A multiple story arc series is a series of books where a certain number of books tell an almost self contained story arcs. They’re interconnected, and tell just enough of an overarching story not to be included in one of the other categories. I’m also defining a self contained story arc as a story arc that spans across a number of books, but not over the totality of the series. Most often, examples of this type of series would be a series of novels that are serialized. Each complete book of the serial might be part of a single entry series (think of Sir Arthur Conan Doyle and his series of novels focused on the character of Sherlock Holmes), but I would still consider them falling under this category because they share elements with the prior stories and do build on one another to a small extent. A more modern example of this sort of series would be Charlaine Harris’ Southern Vampire Mystery series. I find these books are broken into story arcs mainly due to the relationships the primary character has throughout X number of books. Like Sookie’s relationship with the vampire Bill Compton is the focus of the first three (maybe four, can’t remember) books, and after that her relationship with Eric Northman picks up, and so on and so fourth. The Throne of Glass series by Sarah J Maas is a similar example with the first two books focused on the relationship arc between the main character, Celaena Sardothian, and one of the male love interests, Chaol Westfall, while books three through five focus on the relationship between Celaena and Rowan, a fey character introduced in the third book. (If you haven’t noticed, most of these arc related series are closely related to the romance genre.) An excellent example of this, in a fantasy context, is The Lord of the Rings trilogy. I’m sure you’re all confused at this point, but yes, this is a series of novels that is broken into two separate story arcs. What are the story arcs? (If you’ve read the books you know what I’m talking about.) The story arcs are Frodo and Sam’s journey to Mordor and Mount Doom, and the story of Gimli, Legolas, Aragorn, et al., as they battle against the forces of Sarumon and Sauron. The books themselves are broken down into two book sections, with one book dealing with Sam and Frodo, and the other book dealing with the rest of the fellowship of the ring. One of the series I’ve been working on is going to fit this format, as it will basically be four novels serialized across several smaller volumes. The series is going to be titled The Raven Stone series (sign up for my mailing list[link to upscribe form] if you want to keep track of all my little bits of insanity) and will focus on a small group of misfits as they travel across an alternate history version of our earth.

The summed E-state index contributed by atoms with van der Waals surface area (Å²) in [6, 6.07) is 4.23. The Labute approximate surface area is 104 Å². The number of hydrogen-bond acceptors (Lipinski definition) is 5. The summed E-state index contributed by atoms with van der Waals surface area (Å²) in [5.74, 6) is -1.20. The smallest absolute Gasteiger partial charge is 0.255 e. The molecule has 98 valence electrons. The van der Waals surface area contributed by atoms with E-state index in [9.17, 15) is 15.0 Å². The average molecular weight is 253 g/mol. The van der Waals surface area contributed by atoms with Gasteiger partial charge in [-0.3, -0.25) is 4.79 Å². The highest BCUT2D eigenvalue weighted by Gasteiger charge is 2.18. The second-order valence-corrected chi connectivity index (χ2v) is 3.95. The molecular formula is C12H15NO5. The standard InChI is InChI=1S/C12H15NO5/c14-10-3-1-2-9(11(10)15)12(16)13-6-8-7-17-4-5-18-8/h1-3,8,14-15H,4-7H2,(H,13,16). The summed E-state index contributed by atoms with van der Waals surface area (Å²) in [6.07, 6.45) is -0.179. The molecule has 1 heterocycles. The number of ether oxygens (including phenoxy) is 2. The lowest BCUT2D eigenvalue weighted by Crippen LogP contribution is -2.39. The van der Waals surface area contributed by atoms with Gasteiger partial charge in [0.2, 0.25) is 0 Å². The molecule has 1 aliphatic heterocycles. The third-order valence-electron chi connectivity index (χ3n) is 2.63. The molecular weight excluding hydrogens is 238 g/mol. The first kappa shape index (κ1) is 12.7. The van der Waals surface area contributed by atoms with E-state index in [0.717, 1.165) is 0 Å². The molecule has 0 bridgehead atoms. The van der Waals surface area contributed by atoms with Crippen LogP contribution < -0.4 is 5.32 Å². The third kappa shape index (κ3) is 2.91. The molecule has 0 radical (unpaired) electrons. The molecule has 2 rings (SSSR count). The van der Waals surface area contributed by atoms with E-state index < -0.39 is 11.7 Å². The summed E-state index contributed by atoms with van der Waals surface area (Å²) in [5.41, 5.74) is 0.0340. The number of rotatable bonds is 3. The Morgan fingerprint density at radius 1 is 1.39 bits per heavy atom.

The third category is interconnected trilogies. These are series that are based primarily on the trilogy structure. That means the characters and settings are basically the same between each trilogy, but the stories are contained wholly in that trilogy with only tiny elements of it following along into the other stories. This is the way ninety percent of the Star Wars Legends stories are structured. It’s a perfect example, with only minor elements (a character here, a setting there, that sort of thing) following from one trilogy into the next. Another factor that relates to this is that all of these stories are considered canon (in the case of Star Wars Legends they were considered canon at the time they were written) and therefore are an important part when other stories are being written about this world. Another example of interconnected trilogies are shared world series (these pretty much function the same way Star Wars Legends did). (A short definition of a “shared world series” is a fantasy or science fiction setting that multiple authors contribute too.)